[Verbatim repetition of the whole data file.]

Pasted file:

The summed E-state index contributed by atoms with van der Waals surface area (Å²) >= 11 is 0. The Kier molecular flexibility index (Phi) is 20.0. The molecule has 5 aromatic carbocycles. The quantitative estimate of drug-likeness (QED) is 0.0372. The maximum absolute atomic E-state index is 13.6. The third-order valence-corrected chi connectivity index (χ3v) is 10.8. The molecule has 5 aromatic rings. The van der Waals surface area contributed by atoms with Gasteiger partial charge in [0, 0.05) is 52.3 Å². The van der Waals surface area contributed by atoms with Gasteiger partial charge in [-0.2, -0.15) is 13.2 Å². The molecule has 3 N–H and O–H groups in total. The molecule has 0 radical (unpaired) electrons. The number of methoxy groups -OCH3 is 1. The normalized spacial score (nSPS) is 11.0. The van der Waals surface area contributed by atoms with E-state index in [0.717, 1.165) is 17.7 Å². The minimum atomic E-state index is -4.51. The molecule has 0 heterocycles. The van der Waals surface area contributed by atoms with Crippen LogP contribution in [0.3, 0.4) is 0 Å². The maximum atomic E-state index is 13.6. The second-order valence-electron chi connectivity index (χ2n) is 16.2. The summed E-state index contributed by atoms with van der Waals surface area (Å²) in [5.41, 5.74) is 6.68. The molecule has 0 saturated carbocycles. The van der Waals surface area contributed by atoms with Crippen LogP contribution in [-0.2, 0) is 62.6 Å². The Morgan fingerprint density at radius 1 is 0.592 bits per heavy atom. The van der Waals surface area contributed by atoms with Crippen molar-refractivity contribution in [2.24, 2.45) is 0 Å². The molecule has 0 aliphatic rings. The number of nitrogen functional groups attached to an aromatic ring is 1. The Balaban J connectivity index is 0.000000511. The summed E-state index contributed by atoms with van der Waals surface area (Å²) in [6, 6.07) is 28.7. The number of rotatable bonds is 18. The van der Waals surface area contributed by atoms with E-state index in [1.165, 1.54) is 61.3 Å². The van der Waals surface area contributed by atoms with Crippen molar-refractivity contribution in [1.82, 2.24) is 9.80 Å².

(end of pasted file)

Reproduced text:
The summed E-state index contributed by atoms with van der Waals surface area (Å²) >= 11 is 0. The Kier molecular flexibility index (Phi) is 20.0. The molecule has 5 aromatic carbocycles. The quantitative estimate of drug-likeness (QED) is 0.0372. The maximum absolute atomic E-state index is 13.6. The third-order valence-corrected chi connectivity index (χ3v) is 10.8. The molecule has 5 aromatic rings. The van der Waals surface area contributed by atoms with Gasteiger partial charge in [0, 0.05) is 52.3 Å². The van der Waals surface area contributed by atoms with Gasteiger partial charge in [-0.2, -0.15) is 13.2 Å². The molecule has 3 N–H and O–H groups in total. The molecule has 0 radical (unpaired) electrons. The number of methoxy groups -OCH3 is 1. The normalized spacial score (nSPS) is 11.0. The van der Waals surface area contributed by atoms with E-state index in [0.717, 1.165) is 17.7 Å². The minimum atomic E-state index is -4.51. The molecule has 0 heterocycles. The van der Waals surface area contributed by atoms with Crippen LogP contribution in [0.3, 0.4) is 0 Å². The maximum atomic E-state index is 13.6. The second-order valence-electron chi connectivity index (χ2n) is 16.2. The summed E-state index contributed by atoms with van der Waals surface area (Å²) in [5.41, 5.74) is 6.68. The molecule has 0 saturated carbocycles. The van der Waals surface area contributed by atoms with Crippen LogP contribution in [-0.2, 0) is 62.6 Å². The Morgan fingerprint density at radius 1 is 0.592 bits per heavy atom. The van der Waals surface area contributed by atoms with Crippen molar-refractivity contribution in [2.24, 2.45) is 0 Å². The molecule has 0 aliphatic rings. The number of nitrogen functional groups attached to an aromatic ring is 1. The Balaban J connectivity index is 0.000000511. The summed E-state index contributed by atoms with van der Waals surface area (Å²) in [6, 6.07) is 28.7. The number of rotatable bonds is 18. The van der Waals surface area contributed by atoms with E-state index in [1.165, 1.54) is 61.3 Å². The van der Waals surface area contributed by atoms with Crippen molar-refractivity contribution in [1.82, 2.24) is 9.80 Å².